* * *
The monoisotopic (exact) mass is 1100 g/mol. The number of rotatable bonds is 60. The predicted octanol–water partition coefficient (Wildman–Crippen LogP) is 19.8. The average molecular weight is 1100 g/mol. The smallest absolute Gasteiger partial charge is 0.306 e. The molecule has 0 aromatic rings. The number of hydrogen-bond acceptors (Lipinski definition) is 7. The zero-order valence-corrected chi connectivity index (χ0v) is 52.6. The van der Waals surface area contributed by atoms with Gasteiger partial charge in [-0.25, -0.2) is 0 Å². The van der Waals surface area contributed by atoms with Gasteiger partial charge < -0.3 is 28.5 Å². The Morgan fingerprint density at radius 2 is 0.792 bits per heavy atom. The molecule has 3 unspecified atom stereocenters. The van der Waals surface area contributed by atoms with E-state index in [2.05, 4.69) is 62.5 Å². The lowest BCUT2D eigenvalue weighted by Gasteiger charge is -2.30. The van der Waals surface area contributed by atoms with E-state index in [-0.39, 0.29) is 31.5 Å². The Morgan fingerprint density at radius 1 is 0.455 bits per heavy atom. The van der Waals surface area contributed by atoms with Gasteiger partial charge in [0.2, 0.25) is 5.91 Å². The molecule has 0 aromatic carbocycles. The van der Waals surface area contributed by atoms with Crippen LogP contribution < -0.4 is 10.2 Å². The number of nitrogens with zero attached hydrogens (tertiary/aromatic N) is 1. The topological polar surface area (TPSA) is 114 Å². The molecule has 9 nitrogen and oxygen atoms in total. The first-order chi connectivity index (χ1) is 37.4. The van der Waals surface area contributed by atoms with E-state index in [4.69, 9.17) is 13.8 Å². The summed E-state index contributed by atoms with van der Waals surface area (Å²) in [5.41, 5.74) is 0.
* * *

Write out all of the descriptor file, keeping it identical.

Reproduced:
The monoisotopic (exact) mass is 1100 g/mol. The number of rotatable bonds is 60. The predicted octanol–water partition coefficient (Wildman–Crippen LogP) is 19.8. The average molecular weight is 1100 g/mol. The smallest absolute Gasteiger partial charge is 0.306 e. The molecule has 0 aromatic rings. The number of hydrogen-bond acceptors (Lipinski definition) is 7. The zero-order valence-corrected chi connectivity index (χ0v) is 52.6. The van der Waals surface area contributed by atoms with Gasteiger partial charge in [-0.25, -0.2) is 0 Å². The van der Waals surface area contributed by atoms with Gasteiger partial charge < -0.3 is 28.5 Å². The Morgan fingerprint density at radius 2 is 0.792 bits per heavy atom. The molecule has 3 unspecified atom stereocenters. The van der Waals surface area contributed by atoms with E-state index in [2.05, 4.69) is 62.5 Å². The lowest BCUT2D eigenvalue weighted by Gasteiger charge is -2.30. The van der Waals surface area contributed by atoms with E-state index in [-0.39, 0.29) is 31.5 Å². The Morgan fingerprint density at radius 1 is 0.455 bits per heavy atom. The van der Waals surface area contributed by atoms with Gasteiger partial charge in [0.2, 0.25) is 5.91 Å². The molecule has 0 aromatic carbocycles. The van der Waals surface area contributed by atoms with Crippen LogP contribution < -0.4 is 10.2 Å². The number of nitrogens with zero attached hydrogens (tertiary/aromatic N) is 1. The topological polar surface area (TPSA) is 114 Å². The molecule has 9 nitrogen and oxygen atoms in total. The first-order chi connectivity index (χ1) is 37.4. The van der Waals surface area contributed by atoms with E-state index in [4.69, 9.17) is 13.8 Å². The summed E-state index contributed by atoms with van der Waals surface area (Å²) in [5.41, 5.74) is 0.